BBC Radio 4, 27 June 2012
Historically speaking, the English have always appeared to have
hang-ups about sex. Either they don't talk about it at all, or rather joke about it in an overt way that suggests some
inner guilt; that the subject-matter is somehow taboo.
Lord Behold Us offered a convincing explanation as to why that might me
the case. Narrated by Pat (Bryony Hannah), a young woman in her mid-twenties, it began with her confessing to listeners that
sex with her new-found partner was particularly unexciting. She tried to account for this by recalling events that took place
in 1958. Her brother Michael (George Hill) had been auditioned for the school production of The Merchant of Venice
by English teacher Mr. Dawson (Tom Riley). Mr. Dawson had liked Michael's voice so much that he recommended that the boy should
have singing lessons. However Pat and Michael's father (Peter Wight), a successful lawyer and governor at Michael's school,
seemed particularly opposed to the idea on the grounds that singing was "unmanly."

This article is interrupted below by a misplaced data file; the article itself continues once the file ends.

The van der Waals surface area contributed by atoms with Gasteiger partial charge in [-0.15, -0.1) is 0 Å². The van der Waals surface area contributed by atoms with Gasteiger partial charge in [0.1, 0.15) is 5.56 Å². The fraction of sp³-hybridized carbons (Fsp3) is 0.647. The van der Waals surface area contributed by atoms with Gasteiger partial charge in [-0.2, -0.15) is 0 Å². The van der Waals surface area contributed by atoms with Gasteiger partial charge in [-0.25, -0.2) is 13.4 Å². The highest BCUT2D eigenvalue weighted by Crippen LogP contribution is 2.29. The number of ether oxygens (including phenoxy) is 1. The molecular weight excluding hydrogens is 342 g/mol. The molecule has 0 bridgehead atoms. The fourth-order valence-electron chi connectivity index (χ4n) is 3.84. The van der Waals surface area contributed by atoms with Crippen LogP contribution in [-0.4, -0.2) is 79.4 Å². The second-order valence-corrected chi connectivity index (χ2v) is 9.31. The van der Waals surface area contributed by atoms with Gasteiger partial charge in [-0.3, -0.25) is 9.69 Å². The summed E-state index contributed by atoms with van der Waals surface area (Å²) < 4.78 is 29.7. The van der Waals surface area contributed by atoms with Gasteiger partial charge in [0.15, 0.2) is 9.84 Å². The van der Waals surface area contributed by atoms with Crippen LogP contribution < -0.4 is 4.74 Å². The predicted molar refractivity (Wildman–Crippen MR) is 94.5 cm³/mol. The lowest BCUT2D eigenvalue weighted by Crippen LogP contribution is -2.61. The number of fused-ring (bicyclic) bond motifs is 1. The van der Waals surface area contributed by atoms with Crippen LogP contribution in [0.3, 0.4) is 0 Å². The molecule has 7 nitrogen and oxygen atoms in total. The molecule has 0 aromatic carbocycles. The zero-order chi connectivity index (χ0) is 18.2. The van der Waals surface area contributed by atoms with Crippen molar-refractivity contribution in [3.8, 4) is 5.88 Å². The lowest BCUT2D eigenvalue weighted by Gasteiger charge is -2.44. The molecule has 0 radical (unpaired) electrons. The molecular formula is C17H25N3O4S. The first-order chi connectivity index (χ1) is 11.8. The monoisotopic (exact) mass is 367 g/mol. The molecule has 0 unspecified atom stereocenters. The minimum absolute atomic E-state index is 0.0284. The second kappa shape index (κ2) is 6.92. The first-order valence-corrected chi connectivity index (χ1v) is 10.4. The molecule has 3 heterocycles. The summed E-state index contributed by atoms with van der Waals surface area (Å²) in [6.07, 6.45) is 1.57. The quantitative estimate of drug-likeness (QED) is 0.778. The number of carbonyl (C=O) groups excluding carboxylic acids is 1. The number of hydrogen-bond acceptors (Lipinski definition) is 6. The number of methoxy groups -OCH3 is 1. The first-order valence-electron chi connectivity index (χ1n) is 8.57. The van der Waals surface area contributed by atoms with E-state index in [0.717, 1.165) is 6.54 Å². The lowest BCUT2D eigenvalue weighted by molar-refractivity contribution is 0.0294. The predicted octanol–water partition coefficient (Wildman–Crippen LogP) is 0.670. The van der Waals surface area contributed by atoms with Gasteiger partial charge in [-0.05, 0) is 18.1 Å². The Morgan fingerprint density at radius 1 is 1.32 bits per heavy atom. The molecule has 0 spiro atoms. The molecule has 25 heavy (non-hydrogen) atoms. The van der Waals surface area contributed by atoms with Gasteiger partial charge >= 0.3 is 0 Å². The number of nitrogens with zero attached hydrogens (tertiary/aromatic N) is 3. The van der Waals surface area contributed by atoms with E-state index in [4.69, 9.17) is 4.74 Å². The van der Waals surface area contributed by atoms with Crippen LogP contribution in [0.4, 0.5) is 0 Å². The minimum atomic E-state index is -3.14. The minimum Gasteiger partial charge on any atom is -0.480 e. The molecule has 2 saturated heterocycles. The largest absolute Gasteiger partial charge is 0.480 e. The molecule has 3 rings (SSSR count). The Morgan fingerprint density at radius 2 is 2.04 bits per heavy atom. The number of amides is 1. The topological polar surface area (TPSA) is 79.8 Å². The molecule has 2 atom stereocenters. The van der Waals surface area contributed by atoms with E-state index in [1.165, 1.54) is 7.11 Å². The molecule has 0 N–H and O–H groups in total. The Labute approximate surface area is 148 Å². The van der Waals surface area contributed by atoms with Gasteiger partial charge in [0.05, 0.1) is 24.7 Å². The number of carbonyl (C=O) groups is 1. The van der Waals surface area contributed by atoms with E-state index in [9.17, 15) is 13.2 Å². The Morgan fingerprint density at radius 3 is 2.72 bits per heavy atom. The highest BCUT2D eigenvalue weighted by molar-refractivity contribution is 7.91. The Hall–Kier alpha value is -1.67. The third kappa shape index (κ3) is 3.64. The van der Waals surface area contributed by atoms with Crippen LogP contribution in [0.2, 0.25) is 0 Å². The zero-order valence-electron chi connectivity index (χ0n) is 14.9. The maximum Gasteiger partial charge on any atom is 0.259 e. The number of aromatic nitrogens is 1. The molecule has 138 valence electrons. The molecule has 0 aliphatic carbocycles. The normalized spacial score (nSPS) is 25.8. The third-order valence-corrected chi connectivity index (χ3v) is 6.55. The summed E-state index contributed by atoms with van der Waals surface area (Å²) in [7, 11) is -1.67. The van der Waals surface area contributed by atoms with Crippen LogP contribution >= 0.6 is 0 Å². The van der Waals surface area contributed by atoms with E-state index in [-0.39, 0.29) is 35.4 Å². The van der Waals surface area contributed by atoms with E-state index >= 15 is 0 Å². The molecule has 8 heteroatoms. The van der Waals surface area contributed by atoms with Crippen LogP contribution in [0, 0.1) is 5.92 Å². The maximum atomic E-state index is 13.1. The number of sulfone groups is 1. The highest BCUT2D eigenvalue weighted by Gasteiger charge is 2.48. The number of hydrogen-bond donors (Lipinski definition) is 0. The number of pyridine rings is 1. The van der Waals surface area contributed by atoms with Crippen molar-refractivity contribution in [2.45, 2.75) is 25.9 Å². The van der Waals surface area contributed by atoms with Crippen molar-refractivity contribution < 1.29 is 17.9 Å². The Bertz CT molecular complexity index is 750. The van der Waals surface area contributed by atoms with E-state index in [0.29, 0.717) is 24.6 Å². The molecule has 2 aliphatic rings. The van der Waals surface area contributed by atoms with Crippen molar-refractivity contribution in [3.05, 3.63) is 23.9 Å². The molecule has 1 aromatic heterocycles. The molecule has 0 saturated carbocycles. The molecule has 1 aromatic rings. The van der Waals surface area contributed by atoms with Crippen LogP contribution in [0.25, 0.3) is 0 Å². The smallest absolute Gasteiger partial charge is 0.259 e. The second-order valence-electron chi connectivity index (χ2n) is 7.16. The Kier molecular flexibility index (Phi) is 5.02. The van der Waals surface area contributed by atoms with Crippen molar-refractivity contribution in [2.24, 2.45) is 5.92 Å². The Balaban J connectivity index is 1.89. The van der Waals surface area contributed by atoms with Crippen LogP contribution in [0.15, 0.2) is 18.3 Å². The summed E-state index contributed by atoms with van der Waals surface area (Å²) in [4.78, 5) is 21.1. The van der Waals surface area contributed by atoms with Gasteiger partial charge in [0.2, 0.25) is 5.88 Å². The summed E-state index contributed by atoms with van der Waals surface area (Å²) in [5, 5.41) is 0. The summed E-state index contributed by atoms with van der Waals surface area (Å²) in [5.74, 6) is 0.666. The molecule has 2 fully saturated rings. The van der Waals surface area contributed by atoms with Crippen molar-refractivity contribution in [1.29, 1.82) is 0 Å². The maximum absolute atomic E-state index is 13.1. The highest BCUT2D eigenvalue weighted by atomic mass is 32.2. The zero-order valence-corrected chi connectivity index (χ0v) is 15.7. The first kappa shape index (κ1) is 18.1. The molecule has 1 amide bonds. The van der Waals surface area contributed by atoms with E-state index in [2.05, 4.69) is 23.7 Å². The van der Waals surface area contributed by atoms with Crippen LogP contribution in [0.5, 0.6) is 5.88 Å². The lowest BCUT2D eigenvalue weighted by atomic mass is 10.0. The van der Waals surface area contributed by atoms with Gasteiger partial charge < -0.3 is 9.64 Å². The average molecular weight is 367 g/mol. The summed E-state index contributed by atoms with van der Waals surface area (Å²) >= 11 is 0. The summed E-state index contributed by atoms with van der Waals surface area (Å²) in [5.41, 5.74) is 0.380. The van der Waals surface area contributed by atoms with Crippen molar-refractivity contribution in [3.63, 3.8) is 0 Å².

As the action unfolded, we discovered that Father's preoccupation with "manliness"
was due to insecurity; he could not contemplate alternative constructions of sexuality. Meanwhile he considered it perfectly
legitimate to have an affair with his female secretary. Mr. Dawson's career at the school - as well as his entire future - was
threatened by some shocking revelations about his private life. However the head teacher Mr. Gardner (Nicholas Boulton) stood
up for his employee, and Dawson returned - albeit briefly - to the school before beginning a new life in Canada. Unlike Pat's
father, Dawson had few hang-ups about sexuality; but he had to leave Britain altogether to pursue his chosen lifestyle.
Celia de Wolff's production portrayed a repressive society, in which few of its members
had any real freedom of expression. They were expected to conform to pre-existing constructions of "masculine" and "feminine"
behaviour; anyone who challenged such norms was considered a social threat. As a result young people like Pat grew up to hate
everything to do with sex.
One would like to think that the atmosphere is more liberal in contemporary Britain;
but the fact that Howarth's play still touched a raw nerve suggested that this might not be the case.